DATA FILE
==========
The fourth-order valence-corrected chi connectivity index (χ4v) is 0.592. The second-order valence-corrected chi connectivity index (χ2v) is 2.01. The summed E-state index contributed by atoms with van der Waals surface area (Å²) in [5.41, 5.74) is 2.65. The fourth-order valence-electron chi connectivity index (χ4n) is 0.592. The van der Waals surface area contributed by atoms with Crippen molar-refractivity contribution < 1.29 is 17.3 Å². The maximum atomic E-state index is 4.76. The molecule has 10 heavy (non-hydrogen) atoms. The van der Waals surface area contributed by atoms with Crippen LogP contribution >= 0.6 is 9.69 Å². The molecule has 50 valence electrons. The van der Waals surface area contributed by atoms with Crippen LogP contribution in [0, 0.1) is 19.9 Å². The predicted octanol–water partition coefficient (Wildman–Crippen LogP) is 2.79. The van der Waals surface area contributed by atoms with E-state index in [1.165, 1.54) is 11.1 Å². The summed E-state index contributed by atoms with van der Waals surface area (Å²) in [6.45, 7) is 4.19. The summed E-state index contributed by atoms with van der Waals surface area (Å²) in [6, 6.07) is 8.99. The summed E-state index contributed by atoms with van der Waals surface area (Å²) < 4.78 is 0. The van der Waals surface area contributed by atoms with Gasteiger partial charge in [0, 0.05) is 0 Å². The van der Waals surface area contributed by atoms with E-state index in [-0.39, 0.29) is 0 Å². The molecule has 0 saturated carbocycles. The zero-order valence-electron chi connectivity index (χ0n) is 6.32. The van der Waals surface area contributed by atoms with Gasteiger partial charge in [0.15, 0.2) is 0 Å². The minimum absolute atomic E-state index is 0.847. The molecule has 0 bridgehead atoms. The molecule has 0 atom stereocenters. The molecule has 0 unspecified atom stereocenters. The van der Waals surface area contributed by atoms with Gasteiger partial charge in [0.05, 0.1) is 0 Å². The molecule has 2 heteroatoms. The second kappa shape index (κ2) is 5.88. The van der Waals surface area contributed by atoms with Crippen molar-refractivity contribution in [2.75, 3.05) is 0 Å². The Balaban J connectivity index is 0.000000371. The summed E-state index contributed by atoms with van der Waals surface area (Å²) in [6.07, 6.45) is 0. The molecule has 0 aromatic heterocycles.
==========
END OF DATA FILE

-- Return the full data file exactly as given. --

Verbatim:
The fourth-order valence-corrected chi connectivity index (χ4v) is 0.592. The second-order valence-corrected chi connectivity index (χ2v) is 2.01. The summed E-state index contributed by atoms with van der Waals surface area (Å²) in [5.41, 5.74) is 2.65. The fourth-order valence-electron chi connectivity index (χ4n) is 0.592. The van der Waals surface area contributed by atoms with Crippen molar-refractivity contribution < 1.29 is 17.3 Å². The maximum atomic E-state index is 4.76. The molecule has 10 heavy (non-hydrogen) atoms. The van der Waals surface area contributed by atoms with Crippen LogP contribution >= 0.6 is 9.69 Å². The molecule has 50 valence electrons. The van der Waals surface area contributed by atoms with Crippen LogP contribution in [0, 0.1) is 19.9 Å². The predicted octanol–water partition coefficient (Wildman–Crippen LogP) is 2.79. The van der Waals surface area contributed by atoms with E-state index in [1.165, 1.54) is 11.1 Å². The summed E-state index contributed by atoms with van der Waals surface area (Å²) in [6.45, 7) is 4.19. The summed E-state index contributed by atoms with van der Waals surface area (Å²) in [6, 6.07) is 8.99. The summed E-state index contributed by atoms with van der Waals surface area (Å²) < 4.78 is 0. The van der Waals surface area contributed by atoms with Gasteiger partial charge in [0, 0.05) is 0 Å². The van der Waals surface area contributed by atoms with E-state index in [-0.39, 0.29) is 0 Å². The molecule has 0 saturated carbocycles. The zero-order valence-electron chi connectivity index (χ0n) is 6.32. The van der Waals surface area contributed by atoms with Gasteiger partial charge in [0.15, 0.2) is 0 Å². The minimum absolute atomic E-state index is 0.847. The molecule has 0 bridgehead atoms. The molecule has 0 atom stereocenters. The molecule has 0 unspecified atom stereocenters. The van der Waals surface area contributed by atoms with Gasteiger partial charge in [0.05, 0.1) is 0 Å². The molecule has 2 heteroatoms. The second kappa shape index (κ2) is 5.88. The van der Waals surface area contributed by atoms with Crippen molar-refractivity contribution in [2.75, 3.05) is 0 Å². The Balaban J connectivity index is 0.000000371. The summed E-state index contributed by atoms with van der Waals surface area (Å²) in [6.07, 6.45) is 0. The molecule has 0 aromatic heterocycles.